Major rule changes alter men's college basketball

Adam Jardy
Ohio State coach Chris Holtmann calls a play during a game against The Citadel on Dec. 19 at Value City Arena. [Joshua A. Bickel/Dispatch]

When the NCAA created the Commission on College Basketball last year, its goal was to address issues highlighted by an FBI investigation into the sport.

Its recommendations were released Wednesday and, although they will ultimately change some aspects of the sport, their potential impact on cleaning up the game is unclear.

High school and college players who are classified as “elite” can now be represented by an agent, provided the agent is NCAA-certified, to help them make informed decisions about turning pro. That process can begin July 1 of their senior year in high school, provided they have been identified as an elite senior talent by USA Basketball.

According to an ESPN report, however, USA Basketball was not made aware of this change and it is unknown whether the organization is capable of leading such a process.

Then, pending action from the NBA and its players’ association, players who enter the NBA draft but are not selected can return to their college program without forfeiting their eligibility.

In addition, all college players can now be represented by an agent if they request an evaluation from the NBA Undergraduate Advisory Committee. The agent can pay for meals and transportation for players and their families as part of the agent evaluation process; and meals, transportation and lodging as part of meetings with the agent or a professional team.

But players will not be allowed to work with agents unless the NBA abolishes the one-and-done rule requiring high school players to spend at least one year in college before becoming professionals. That likely would not take effect until at least 2021.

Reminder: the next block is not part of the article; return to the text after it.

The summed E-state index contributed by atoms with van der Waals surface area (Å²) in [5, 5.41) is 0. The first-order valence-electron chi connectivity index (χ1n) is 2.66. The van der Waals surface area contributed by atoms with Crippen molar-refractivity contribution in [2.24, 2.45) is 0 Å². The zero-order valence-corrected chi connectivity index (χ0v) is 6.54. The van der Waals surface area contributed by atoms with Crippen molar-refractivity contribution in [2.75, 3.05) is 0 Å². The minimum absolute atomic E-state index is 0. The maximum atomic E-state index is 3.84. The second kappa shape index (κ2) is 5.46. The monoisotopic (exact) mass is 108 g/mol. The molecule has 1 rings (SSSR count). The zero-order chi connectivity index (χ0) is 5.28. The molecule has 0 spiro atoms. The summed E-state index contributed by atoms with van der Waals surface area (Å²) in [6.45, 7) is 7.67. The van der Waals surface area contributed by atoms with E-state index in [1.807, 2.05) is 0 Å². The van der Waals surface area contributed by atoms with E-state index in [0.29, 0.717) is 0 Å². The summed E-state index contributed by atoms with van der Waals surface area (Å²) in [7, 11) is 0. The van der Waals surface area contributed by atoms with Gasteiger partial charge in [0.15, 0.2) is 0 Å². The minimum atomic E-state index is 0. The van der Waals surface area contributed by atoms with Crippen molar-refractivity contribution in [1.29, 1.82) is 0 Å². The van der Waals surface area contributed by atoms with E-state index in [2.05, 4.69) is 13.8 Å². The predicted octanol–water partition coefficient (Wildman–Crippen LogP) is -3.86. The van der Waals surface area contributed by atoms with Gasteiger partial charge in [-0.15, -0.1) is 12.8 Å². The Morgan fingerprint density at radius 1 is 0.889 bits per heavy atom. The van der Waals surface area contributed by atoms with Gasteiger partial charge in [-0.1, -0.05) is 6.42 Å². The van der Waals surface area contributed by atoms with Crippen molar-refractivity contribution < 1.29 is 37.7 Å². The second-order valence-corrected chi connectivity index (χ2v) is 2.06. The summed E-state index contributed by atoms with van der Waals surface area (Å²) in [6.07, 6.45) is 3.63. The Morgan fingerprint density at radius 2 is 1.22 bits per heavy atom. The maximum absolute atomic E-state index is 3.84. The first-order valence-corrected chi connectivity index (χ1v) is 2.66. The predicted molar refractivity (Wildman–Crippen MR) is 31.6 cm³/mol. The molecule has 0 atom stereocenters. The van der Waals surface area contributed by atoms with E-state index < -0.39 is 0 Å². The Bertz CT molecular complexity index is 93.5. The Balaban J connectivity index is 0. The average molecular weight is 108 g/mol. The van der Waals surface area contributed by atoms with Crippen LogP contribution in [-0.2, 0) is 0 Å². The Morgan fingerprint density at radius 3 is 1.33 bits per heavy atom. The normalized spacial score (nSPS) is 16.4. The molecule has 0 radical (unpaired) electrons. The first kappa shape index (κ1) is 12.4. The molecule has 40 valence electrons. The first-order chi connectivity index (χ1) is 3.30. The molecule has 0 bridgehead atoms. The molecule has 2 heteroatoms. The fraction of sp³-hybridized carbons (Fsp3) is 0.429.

The recruiting calendar will change effective April 1, 2019, in a few ways:

• Four-day recruiting periods in April, from Monday through Thursday, will be added.

• Coaches can attend and evaluate players at a National Basketball Players Association Top 100 camp in June.

• Coaches will be allowed to attend sanctioned events in June and July.

Those changes generally extend the time coaches can recruit in April and shorten the time they can recruit in July. The top 100 camp is new.

Before Ohio State left for its exhibition trip to Spain, coach Chris Holtmann was asked for his thoughts on potential changes to the recruiting calendar. He said he hadn’t been involved in the decision-making process but that he had had conversations with athletic director Gene Smith on the topic.

“I know Gene Smith had some influence on that, and I totally understand the motivation behind some of those decisions,” he said on July 31. “I think time will tell on how it’s all going to play out. A lot of people that have complained about July and what the recruiting period is going to look like next year.”

Official visits will change as part of the proposals. Athletes can take as many as 15 official visits starting Aug. 1, when they can take as many as five through the end of their junior year. They can then take five more between the end of their junior year and Oct. 15, after high school graduation and, if needed, five more for the remainder of their collegiate eligibility. This will go into effect next week.

Currently, players are allowed five official visits at the completion of their junior year in high school.


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